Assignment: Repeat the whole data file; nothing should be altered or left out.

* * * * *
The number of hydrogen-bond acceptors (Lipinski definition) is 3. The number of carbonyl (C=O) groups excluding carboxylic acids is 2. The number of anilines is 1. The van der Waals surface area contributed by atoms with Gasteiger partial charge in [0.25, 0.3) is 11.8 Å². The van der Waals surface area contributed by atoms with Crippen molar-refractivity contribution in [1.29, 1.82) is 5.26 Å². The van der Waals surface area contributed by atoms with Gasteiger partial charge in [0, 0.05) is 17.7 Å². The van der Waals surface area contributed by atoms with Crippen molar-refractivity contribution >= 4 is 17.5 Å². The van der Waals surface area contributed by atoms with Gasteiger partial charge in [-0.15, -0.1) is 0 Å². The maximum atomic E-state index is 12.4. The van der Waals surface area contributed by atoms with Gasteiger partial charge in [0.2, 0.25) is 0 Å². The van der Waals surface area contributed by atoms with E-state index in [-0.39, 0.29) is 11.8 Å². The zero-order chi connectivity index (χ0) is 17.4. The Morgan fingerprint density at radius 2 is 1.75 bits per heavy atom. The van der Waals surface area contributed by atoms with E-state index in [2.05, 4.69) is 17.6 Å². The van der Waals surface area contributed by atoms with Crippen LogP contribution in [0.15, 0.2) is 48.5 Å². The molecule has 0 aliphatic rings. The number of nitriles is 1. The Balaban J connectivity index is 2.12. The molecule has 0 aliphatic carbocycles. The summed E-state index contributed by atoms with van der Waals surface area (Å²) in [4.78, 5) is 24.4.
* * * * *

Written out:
The number of hydrogen-bond acceptors (Lipinski definition) is 3. The number of carbonyl (C=O) groups excluding carboxylic acids is 2. The number of anilines is 1. The van der Waals surface area contributed by atoms with Gasteiger partial charge in [0.25, 0.3) is 11.8 Å². The van der Waals surface area contributed by atoms with Crippen molar-refractivity contribution in [1.29, 1.82) is 5.26 Å². The van der Waals surface area contributed by atoms with Gasteiger partial charge in [0, 0.05) is 17.7 Å². The van der Waals surface area contributed by atoms with Crippen molar-refractivity contribution >= 4 is 17.5 Å². The van der Waals surface area contributed by atoms with Gasteiger partial charge in [-0.15, -0.1) is 0 Å². The maximum atomic E-state index is 12.4. The van der Waals surface area contributed by atoms with Gasteiger partial charge in [0.2, 0.25) is 0 Å². The van der Waals surface area contributed by atoms with E-state index in [-0.39, 0.29) is 11.8 Å². The zero-order chi connectivity index (χ0) is 17.4. The Morgan fingerprint density at radius 2 is 1.75 bits per heavy atom. The van der Waals surface area contributed by atoms with E-state index in [2.05, 4.69) is 17.6 Å². The van der Waals surface area contributed by atoms with Crippen LogP contribution in [0.15, 0.2) is 48.5 Å². The molecule has 0 aliphatic rings. The number of nitriles is 1. The Balaban J connectivity index is 2.12. The molecule has 0 aliphatic carbocycles. The summed E-state index contributed by atoms with van der Waals surface area (Å²) in [4.78, 5) is 24.4.